Assuming your receiver supports it, eARC allows for higher-bandwidth signal transmission (up from the 1Mbps of ARC to 37Mbps), which makes it possible to transmit high-fidelity uncompressed audio. In practical terms, this means you can have uncompressed 5.1 or 7.1 audio, so you can take full advantage of audio formats like DTS:X and Dolby Atmos.

HDMI 2.1 TVs

Below is a table with TVs from 2019 and onwards that support HDMI 2.1, which was compiled from a similar table from

HDMI 2.1 port counts

If you plan on owning both next-gen consoles, the table above will likely highlight a potential hurdle. While most of the TVs listed in the table above have at least two HDMI 2.1 ports, the Samsung models only include one. That’s less of an issue if your allegiances or next-gen gaming budget mean you’re waving the flag for either Team Microsoft or Team Sony, but it is an issue if you want both next-gen consoles plugged into the same TV.

The impractical workaround would be to switch HDMI ports whenever you want to tap into HDMI 2.1 ports with a Samsung TV, otherwise, the more practical (though expensive) option is to invest in an HDMI 2.1-capable receiver. That single HDMI 2.1 port on the TV can then be connected to a receiver that then connects a multitude of devices. Bear in mind you’ll need HDMI 2.1 cables for the HDMI 2.1 devices connecting to the receiver as well as the receiver connecting to the HDMI 2.1 port.

Sony X9000H

Cheapest next-gen gaming TV

At the time of writing, the cheapest entry set for HDMI 2.1 in Australia is the Sony X9000H. Prices start at just under $2,000 for the 55-inch version for an LED screen that comes with two HDMI 2.1 ports (HDMI 3 and HDMI 4), but those costs stretch all the way up to $5,000 if you want the 85-inch version.

Be sure to connect your next-gen console/s to one or both of those ports to get the full experience. While the X9000H doesn’t support VRR, you can rely on it for 4K gaming at up to 120fps. In terms of audio, the X9000H also supports the newer eARC standard. Despite being the cheapest HDMI 2.1 tele with at least two HDMI 2.1 ports – if you only need one, consider the 50-inch Samsung The Frame TV – it’s also a strong performer for movies, too.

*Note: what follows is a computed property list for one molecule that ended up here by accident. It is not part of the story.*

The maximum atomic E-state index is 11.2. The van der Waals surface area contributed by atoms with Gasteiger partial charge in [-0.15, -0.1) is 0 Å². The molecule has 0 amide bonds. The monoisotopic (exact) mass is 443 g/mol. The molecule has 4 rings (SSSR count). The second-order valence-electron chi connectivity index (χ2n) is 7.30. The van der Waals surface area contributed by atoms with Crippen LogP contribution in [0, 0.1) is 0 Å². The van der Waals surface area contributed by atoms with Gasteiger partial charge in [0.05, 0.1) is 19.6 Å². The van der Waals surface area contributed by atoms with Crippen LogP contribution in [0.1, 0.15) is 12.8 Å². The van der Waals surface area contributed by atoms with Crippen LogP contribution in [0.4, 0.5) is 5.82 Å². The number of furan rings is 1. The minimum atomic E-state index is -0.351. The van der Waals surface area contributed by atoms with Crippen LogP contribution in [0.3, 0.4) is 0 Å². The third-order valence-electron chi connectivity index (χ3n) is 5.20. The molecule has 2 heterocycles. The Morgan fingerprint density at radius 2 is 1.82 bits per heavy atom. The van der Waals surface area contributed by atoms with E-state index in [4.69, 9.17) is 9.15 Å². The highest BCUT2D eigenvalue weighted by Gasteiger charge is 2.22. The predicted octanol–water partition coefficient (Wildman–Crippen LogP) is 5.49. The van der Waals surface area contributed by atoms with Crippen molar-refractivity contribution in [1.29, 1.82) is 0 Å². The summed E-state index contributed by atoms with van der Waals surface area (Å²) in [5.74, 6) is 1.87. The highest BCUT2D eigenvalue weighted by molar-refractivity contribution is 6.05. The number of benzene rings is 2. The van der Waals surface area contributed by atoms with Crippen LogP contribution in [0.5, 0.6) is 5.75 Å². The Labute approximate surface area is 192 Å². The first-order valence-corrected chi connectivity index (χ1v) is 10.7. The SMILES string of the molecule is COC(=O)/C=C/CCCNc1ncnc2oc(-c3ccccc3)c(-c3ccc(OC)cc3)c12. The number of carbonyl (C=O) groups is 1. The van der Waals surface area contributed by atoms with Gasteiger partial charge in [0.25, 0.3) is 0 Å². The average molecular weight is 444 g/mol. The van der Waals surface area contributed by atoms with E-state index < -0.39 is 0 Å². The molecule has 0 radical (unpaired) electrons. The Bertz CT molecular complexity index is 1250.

Sony X9000H TV
pro Solid all-round performer
pro Multiple HDMI 2.1 ports
con No variable refresh rate


All-rounder next-gen gaming TV

If just under $2,000 wasn’t a deterrent for next-gen television-ing, get ready to add another $1,000 to nab our pick of a solid all-rounder… as long as you’re okay with the 55-inch model. Screen not quite big enough? There are 65-inch and 77-inch variants, but we’d recommend considering the newer LG GX if you are willing to spend more (at least $1,500 than the 55-inch CX).

Outside of this, the LG CX already has top spots in our lists for the best smart TVs in Australia and the best 4K TVs in Australia, and now it has another notch to add to its belt. The LG CX may be a 2020 model, but it’s still a gaming and movie powerhouse. It ticks all the right boxes for next-gen gaming, from eARC and VRR support to four HDMI 2.1 ports and 4K gaming at up to 120fps.

pro Gaming and movie powerhouse
pro All the next-gen trimmings
con Value drops after 55-inch model

Samsung Q800T

8K next-gen gaming TV

First things first, 8K TVs are still relatively new and tend to be expensive, which is why the Samsung Q800T is our recommended 8K TV because the price is comparatively reasonable. But that’s only if you’re in a rush to nab an 8K set. Why? For starters, it only comes with one HDMI 2.1 port, which is okay for using one next-gen console (or a compatible receiver), but not ideal for the price point and what should be a future-proofed set.

There are more 8K TVs coming this year, so it’s best to wait. If you absolutely cannot wait, the Q800T supports VRR, eARC, as well as 4K at 120fps and 8K at up to 60fps. When (read: if) 8K games do make it to next-gen consoles, don’t expect them to run at 60fps; that resolution and frame rate combo is meant more for an incredibly high-end PC.

pro Comparatively affordable 8K
pro Up to 8K @ 60fps
con Only one HDMI 2.1 port

Which games support HDMI 2.1?

While no next-gen console games currently support 8K resolution, here’s the full list of games that do support frame rates of up to 120fps. Please note that there are fewer PS5 games that support 120fps games because, reportedly, it’s easier for developers to up the frame rate for existing games on Xbox Series X than it is on PS5.

  • Apex Legends PS5 & XSX
  • Borderlands 3 PS5 & XSX
  • Call of Duty: Black Ops Cold War PS5 & XSX
  • Call of Duty: Warzone XSX
  • CrossCode
  • Destiny 2 PS5 & XSX
  • Devil May Cry 5 Special Edition PS5 & XSX
  • Dirt 5 PS5 & XSX
  • ExoMecha XSX
  • Fortnite PS5 & XSX
  • Gears 5 (multiplayer) XSX
  • Halo: The Master Chief Collection XSX
  • King Oddball XSX
  • Metal: Hellsinger XSX
  • Monster Boy and the Cursed Kingdom PS5 & XSX
  • Ori and the Will of the Wisps XSX
  • Orphan of the Machine XSX
  • The Nioh Collection PS5
  • Rainbow Six Siege PS5 & XSX
  • Rocket League XSX
  • Rogue Company XSX
  • Sea of Thieves XSX
  • Second Extinction XSX
  • Star Wars Squadrons XSX
  • Super Lucky’s Tale XSX
  • The Falconeer XSX
  • The Touryst XSX
  • WRC 9 PS5 & XSX
Nathan Lawrence
Written by
Nathan Lawrence
Nathan Lawrence has been banging out passionate tech and gaming words for more than 11 years. These days, you can find his work on outlets like IGN, STACK, Fandom, Red Bull and AusGamers. Nathan adores PC gaming and the proof of his first-person-shooter prowess is at the top of a Battlefield V scoreboard.